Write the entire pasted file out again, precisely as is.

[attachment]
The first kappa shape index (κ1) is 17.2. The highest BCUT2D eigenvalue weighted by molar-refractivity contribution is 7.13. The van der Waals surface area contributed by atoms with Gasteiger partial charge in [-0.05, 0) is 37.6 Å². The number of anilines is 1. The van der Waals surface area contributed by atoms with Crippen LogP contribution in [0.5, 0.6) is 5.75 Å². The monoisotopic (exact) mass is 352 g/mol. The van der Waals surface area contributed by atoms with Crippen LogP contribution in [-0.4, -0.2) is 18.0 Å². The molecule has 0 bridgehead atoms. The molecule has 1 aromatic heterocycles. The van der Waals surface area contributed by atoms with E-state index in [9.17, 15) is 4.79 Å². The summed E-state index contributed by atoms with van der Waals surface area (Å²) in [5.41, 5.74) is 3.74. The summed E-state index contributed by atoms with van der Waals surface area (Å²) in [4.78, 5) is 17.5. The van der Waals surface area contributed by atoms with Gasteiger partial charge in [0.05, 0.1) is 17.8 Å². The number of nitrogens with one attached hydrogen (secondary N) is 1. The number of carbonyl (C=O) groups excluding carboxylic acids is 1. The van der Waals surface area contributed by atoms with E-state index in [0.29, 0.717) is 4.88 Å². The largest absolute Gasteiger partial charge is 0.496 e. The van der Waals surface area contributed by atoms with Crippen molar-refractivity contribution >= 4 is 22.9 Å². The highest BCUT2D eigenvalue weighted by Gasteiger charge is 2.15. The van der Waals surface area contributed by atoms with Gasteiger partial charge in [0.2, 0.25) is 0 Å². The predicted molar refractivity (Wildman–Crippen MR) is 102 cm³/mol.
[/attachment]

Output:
The first kappa shape index (κ1) is 17.2. The highest BCUT2D eigenvalue weighted by molar-refractivity contribution is 7.13. The van der Waals surface area contributed by atoms with Gasteiger partial charge in [-0.05, 0) is 37.6 Å². The number of anilines is 1. The van der Waals surface area contributed by atoms with Crippen LogP contribution in [0.5, 0.6) is 5.75 Å². The monoisotopic (exact) mass is 352 g/mol. The van der Waals surface area contributed by atoms with Crippen LogP contribution in [-0.4, -0.2) is 18.0 Å². The molecule has 0 bridgehead atoms. The molecule has 1 aromatic heterocycles. The van der Waals surface area contributed by atoms with E-state index in [9.17, 15) is 4.79 Å². The summed E-state index contributed by atoms with van der Waals surface area (Å²) in [5.41, 5.74) is 3.74. The summed E-state index contributed by atoms with van der Waals surface area (Å²) in [4.78, 5) is 17.5. The van der Waals surface area contributed by atoms with Gasteiger partial charge in [0.05, 0.1) is 17.8 Å². The number of nitrogens with one attached hydrogen (secondary N) is 1. The number of carbonyl (C=O) groups excluding carboxylic acids is 1. The van der Waals surface area contributed by atoms with E-state index in [0.29, 0.717) is 4.88 Å². The largest absolute Gasteiger partial charge is 0.496 e. The van der Waals surface area contributed by atoms with Crippen molar-refractivity contribution >= 4 is 22.9 Å². The highest BCUT2D eigenvalue weighted by Gasteiger charge is 2.15. The van der Waals surface area contributed by atoms with Gasteiger partial charge in [0.2, 0.25) is 0 Å². The predicted molar refractivity (Wildman–Crippen MR) is 102 cm³/mol.